In updated guidelines, published in the Canadian Journal of Cardiology, the Canadian Cardiovascular Society (CCS) recommend that if oral anticoagulation therapy is indicated in patients with atrial fibrillation, most patients should receive one of the three new anticoagulants (once approved) rather than warfarin.
Allan Skanes, Arrhythmia Service, University of Western Ontario, London, Canada, and other members of the CCS Atrial Fibrillation (AF) Guidelines Committee wrote that since the publication of the last CCS atrial fibrillation guidelines at the beginning of 2011, three pivotal atrial fibrillation trials (ROCKET-AF, ARISTOTLE, and PALLAS) have shown “major implications” for the management of atrial fibrillation. They reported: “After reviewing these three trials and other emergent data, the CCS-AF Guidelines Committee has recommended important changes to the guidelines, specifically with respect to stroke prevention and rate and rhythm control.”
Skanes et al advised that patients with atrial fibrillation should be stratified for their risk of stroke using the CHADS2 scoring system and for their risk of bleeding using the HAS-BLED scoring system (hypertension, abnormal renal/liver function, stroke, bleeding history or predisposition, labile INR, elderly (age over 65), and drugs/alcohol concomitantly). Patients who have a CHADS2 score of one or two, providing that their HAS-BLED score is acceptable, should receive oral anticoagulant therapy in the form of one of the new anticoagulants (once they are approved by Health Canada): dabigatran (Pradaxa, Boehringer Ingelheim), rivaroxaban (Xarelto, Bayer), and apixaban (Eliquis, Bristol-Myers Squibb, Pfizer).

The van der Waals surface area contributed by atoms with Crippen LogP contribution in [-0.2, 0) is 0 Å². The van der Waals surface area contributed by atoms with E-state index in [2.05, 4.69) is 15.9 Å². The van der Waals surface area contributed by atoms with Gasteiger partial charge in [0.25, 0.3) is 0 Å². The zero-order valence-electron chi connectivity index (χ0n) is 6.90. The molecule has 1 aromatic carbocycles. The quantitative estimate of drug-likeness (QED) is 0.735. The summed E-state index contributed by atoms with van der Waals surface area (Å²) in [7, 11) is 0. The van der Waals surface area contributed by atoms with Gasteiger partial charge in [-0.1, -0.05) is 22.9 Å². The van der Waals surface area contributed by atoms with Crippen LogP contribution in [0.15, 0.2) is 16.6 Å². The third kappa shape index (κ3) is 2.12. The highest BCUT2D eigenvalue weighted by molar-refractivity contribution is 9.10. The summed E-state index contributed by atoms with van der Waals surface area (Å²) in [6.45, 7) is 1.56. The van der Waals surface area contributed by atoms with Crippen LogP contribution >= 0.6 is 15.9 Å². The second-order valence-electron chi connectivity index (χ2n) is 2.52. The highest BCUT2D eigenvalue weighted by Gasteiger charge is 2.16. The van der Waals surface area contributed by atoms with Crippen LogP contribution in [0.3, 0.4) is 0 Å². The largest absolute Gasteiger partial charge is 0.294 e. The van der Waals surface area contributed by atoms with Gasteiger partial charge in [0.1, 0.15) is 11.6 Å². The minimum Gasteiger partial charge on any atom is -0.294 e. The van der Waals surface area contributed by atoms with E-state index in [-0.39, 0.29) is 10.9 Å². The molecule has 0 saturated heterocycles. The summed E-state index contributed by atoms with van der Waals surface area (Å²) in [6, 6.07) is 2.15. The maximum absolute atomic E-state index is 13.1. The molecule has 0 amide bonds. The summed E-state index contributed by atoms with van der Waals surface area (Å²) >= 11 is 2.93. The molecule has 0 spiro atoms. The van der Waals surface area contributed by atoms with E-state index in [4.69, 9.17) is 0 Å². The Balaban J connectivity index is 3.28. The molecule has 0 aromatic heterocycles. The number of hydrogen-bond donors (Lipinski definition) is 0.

According to the authors, their preference for the new anticoagulants is because they placed “relatively high value” on comparisons between these drugs and warfarin that showed them to have greater (dabigatran and apixaban) or similar efficacy (rivaroxaban), less intracranial bleeding, and be much similar to use. Skanes et al added that they put less value on some of warfarin’s benefits compared with the new drugs: the long clinical experience of using warfarin, the availability of an antidote, and the availability of a simple and standardised test for intensity of anticoagulant effect with warfarin. However, they wrote: “The preference for one of the new oral anticoagulants is less marked among patients already receiving warfarin with stable INR and no bleeding complications.”
For patients who have a CHADS2 score of 0, Skanes et al recommended further risk stratification by assessing their additional risk factors for stroke. They then advised that aspirin should be prescribed for patients who are female or who have vascular disease and oral anticoagulant therapy should be prescribed if patients are 65 or older or are female and have vascular disease. They also claimed aspirin is a “reasonable alternative” to oral anticoagulation therapy in some patients with a CHADS2 score of one or a CHADS2 score of 0 and aged 65 or older or are female and have vascular disease.
As well as updating its recommendations on anticoagulation therapy, as reported by Skanes et al, the CCS-AF Guideline Committee has also updated its recommendations on dronedarone (Multaq, Sanofi-Avenits) following the PALLAS study. It recommended that the drug should not be used in patients with permanent atrial fibrillation or a history of heart failure or reduced left ventricular ejection fraction (≤40), and should be used with caution with patients on digoxin.